Women’s greater vulnerability to suicidal behaviors have been explained in part by a greater vulnerability to psychopathology and psychosocial stressors [10]. Regarding psychopathology, previous studies have found associations between depressive disorders, anxiety disorders, borderline personality disorder, eating disorders, PTSD, antisocial personality disorders, history of violence, substance use disorder and suicide [1319]. Except for antisocial personality disorders, and substance use disorders, women report higher rates of these mental disorders [2022]. In addition, other psychosocial factors associated with suicide include: being a victim of domestic violence; physical, emotional, and sexual abuse; lower levels of education, being single, and financial instability [10, 13, 2325]. Women are more likely to be victims of domestic abuse, more likely to have experienced abuse (including physical, emotional, and sexual abuse), and more likely to have less education and lower socioeconomic status compared to males [10, 2628]. In addition, marriage, which is deemed protective for males, has not been shown to be protective for females [10, 29]. Domestic violence and family dysfunction have been shown to predict suicidality in females but not in males [24].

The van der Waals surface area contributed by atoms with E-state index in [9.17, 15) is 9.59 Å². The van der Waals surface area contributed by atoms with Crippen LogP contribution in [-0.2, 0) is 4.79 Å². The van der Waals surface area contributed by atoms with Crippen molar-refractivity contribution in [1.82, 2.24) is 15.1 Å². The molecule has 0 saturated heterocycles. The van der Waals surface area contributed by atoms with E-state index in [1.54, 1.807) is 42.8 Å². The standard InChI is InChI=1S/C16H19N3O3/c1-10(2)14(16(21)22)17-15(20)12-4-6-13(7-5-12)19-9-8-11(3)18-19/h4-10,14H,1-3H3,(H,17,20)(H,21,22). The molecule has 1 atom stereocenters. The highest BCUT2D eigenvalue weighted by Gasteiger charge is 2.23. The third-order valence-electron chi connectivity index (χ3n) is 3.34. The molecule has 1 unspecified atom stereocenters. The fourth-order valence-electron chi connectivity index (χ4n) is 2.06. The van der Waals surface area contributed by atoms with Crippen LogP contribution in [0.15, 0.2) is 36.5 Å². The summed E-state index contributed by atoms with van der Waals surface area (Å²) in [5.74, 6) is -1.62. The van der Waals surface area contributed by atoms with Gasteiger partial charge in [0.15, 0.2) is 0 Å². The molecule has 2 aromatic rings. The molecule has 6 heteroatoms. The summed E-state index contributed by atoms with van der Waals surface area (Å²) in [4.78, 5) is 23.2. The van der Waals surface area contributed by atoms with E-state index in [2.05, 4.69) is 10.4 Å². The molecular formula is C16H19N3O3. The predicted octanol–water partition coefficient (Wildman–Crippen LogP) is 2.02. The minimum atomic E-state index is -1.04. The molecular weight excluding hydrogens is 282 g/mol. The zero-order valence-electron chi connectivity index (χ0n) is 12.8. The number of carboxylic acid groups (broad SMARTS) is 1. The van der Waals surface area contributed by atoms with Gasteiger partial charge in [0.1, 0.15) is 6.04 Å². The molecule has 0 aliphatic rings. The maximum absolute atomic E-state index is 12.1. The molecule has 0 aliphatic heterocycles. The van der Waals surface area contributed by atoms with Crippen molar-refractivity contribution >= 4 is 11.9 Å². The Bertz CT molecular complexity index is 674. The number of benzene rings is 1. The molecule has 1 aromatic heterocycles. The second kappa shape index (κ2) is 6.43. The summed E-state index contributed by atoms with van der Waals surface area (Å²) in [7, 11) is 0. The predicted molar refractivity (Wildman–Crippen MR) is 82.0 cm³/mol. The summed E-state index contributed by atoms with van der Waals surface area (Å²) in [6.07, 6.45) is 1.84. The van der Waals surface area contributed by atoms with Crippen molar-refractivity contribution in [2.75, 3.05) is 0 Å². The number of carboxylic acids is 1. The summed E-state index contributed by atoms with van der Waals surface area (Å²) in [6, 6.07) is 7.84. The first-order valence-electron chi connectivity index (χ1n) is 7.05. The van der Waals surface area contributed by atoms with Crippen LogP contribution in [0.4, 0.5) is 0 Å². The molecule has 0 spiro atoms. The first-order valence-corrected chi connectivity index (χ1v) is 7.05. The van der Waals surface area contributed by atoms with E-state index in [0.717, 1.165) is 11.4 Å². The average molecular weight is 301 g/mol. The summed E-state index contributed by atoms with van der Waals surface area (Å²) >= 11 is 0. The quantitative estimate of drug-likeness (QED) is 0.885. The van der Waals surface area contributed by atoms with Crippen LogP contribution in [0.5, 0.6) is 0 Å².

There is fewer research on suicide risk factors in the general population compared to high-risk populations, and even fewer specific to women [10, 23, 30, 31]. About 33% of suicide attempts occur in people who have no prior contact with mental health services, making identification of other ecological factors that increase risk of suicide imperative [10, 23]. This study aims to determine factors associated with suicide/self-inflicted injury among women aged 18–65 years in the United States over 12 years, from 2003–2015.